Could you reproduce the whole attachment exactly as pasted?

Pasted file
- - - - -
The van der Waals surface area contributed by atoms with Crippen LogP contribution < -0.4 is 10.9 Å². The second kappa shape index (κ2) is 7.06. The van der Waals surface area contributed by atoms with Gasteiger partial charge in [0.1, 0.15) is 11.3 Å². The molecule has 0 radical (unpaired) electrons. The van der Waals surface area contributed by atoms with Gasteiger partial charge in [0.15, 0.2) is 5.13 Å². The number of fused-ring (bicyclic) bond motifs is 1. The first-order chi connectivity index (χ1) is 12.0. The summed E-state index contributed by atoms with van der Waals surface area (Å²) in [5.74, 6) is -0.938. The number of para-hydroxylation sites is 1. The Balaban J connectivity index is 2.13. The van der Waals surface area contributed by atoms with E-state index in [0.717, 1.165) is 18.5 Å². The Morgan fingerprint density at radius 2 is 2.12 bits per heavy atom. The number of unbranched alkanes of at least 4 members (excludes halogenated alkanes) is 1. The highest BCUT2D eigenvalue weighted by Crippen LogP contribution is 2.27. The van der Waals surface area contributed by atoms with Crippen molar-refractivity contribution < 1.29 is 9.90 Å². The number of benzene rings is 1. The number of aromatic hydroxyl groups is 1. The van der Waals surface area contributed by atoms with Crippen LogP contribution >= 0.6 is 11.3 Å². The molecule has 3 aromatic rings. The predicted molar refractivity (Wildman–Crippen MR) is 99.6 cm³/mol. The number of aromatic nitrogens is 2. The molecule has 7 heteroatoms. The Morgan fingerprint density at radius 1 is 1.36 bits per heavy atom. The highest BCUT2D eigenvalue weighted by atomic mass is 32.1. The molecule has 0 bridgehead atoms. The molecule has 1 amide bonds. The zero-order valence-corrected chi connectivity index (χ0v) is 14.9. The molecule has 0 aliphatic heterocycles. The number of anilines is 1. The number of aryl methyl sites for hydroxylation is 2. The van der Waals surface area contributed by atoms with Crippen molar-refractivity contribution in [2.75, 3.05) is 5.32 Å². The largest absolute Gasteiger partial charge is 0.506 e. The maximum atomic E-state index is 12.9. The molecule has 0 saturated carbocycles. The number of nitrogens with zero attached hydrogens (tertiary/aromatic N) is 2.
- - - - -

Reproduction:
The van der Waals surface area contributed by atoms with Crippen LogP contribution < -0.4 is 10.9 Å². The second kappa shape index (κ2) is 7.06. The van der Waals surface area contributed by atoms with Gasteiger partial charge in [0.1, 0.15) is 11.3 Å². The molecule has 0 radical (unpaired) electrons. The van der Waals surface area contributed by atoms with Gasteiger partial charge in [0.15, 0.2) is 5.13 Å². The number of fused-ring (bicyclic) bond motifs is 1. The first-order chi connectivity index (χ1) is 12.0. The summed E-state index contributed by atoms with van der Waals surface area (Å²) in [5.74, 6) is -0.938. The number of para-hydroxylation sites is 1. The Balaban J connectivity index is 2.13. The van der Waals surface area contributed by atoms with E-state index in [0.717, 1.165) is 18.5 Å². The Morgan fingerprint density at radius 2 is 2.12 bits per heavy atom. The number of unbranched alkanes of at least 4 members (excludes halogenated alkanes) is 1. The highest BCUT2D eigenvalue weighted by Crippen LogP contribution is 2.27. The van der Waals surface area contributed by atoms with Crippen molar-refractivity contribution < 1.29 is 9.90 Å². The number of benzene rings is 1. The number of aromatic hydroxyl groups is 1. The van der Waals surface area contributed by atoms with Crippen LogP contribution >= 0.6 is 11.3 Å². The molecule has 3 aromatic rings. The predicted molar refractivity (Wildman–Crippen MR) is 99.6 cm³/mol. The number of aromatic nitrogens is 2. The molecule has 7 heteroatoms. The Morgan fingerprint density at radius 1 is 1.36 bits per heavy atom. The highest BCUT2D eigenvalue weighted by atomic mass is 32.1. The molecule has 0 bridgehead atoms. The molecule has 1 amide bonds. The zero-order valence-corrected chi connectivity index (χ0v) is 14.9. The molecule has 0 aliphatic heterocycles. The number of anilines is 1. The number of aryl methyl sites for hydroxylation is 2. The van der Waals surface area contributed by atoms with Crippen molar-refractivity contribution in [2.75, 3.05) is 5.32 Å². The largest absolute Gasteiger partial charge is 0.506 e. The maximum atomic E-state index is 12.9. The molecule has 0 saturated carbocycles. The number of nitrogens with zero attached hydrogens (tertiary/aromatic N) is 2.